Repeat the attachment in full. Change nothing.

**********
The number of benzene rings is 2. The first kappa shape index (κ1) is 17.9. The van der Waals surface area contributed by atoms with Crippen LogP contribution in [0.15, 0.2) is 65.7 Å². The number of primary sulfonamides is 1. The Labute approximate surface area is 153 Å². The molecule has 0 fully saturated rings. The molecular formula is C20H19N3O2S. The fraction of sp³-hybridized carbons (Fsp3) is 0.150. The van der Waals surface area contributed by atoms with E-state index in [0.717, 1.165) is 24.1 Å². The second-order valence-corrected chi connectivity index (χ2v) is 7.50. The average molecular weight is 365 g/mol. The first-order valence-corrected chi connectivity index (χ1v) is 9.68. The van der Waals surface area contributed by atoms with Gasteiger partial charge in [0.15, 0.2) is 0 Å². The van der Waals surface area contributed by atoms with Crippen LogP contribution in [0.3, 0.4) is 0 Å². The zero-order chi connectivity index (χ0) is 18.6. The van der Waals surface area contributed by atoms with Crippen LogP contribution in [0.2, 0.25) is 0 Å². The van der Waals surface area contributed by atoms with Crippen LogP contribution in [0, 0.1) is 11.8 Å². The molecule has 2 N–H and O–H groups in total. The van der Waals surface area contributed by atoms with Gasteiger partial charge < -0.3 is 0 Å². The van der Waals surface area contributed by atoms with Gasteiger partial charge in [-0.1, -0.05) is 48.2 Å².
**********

The number of benzene rings is 2. The first kappa shape index (κ1) is 17.9. The van der Waals surface area contributed by atoms with Crippen LogP contribution in [0.15, 0.2) is 65.7 Å². The number of primary sulfonamides is 1. The Labute approximate surface area is 153 Å². The molecule has 0 fully saturated rings. The molecular formula is C20H19N3O2S. The fraction of sp³-hybridized carbons (Fsp3) is 0.150. The van der Waals surface area contributed by atoms with E-state index in [0.717, 1.165) is 24.1 Å². The second-order valence-corrected chi connectivity index (χ2v) is 7.50. The average molecular weight is 365 g/mol. The first-order valence-corrected chi connectivity index (χ1v) is 9.68. The van der Waals surface area contributed by atoms with Gasteiger partial charge in [0.15, 0.2) is 0 Å². The van der Waals surface area contributed by atoms with Crippen LogP contribution in [0.3, 0.4) is 0 Å². The zero-order chi connectivity index (χ0) is 18.6. The van der Waals surface area contributed by atoms with Crippen LogP contribution in [0.2, 0.25) is 0 Å². The van der Waals surface area contributed by atoms with Crippen LogP contribution in [0, 0.1) is 11.8 Å². The molecule has 2 N–H and O–H groups in total. The van der Waals surface area contributed by atoms with Gasteiger partial charge < -0.3 is 0 Å². The van der Waals surface area contributed by atoms with Gasteiger partial charge in [-0.1, -0.05) is 48.2 Å².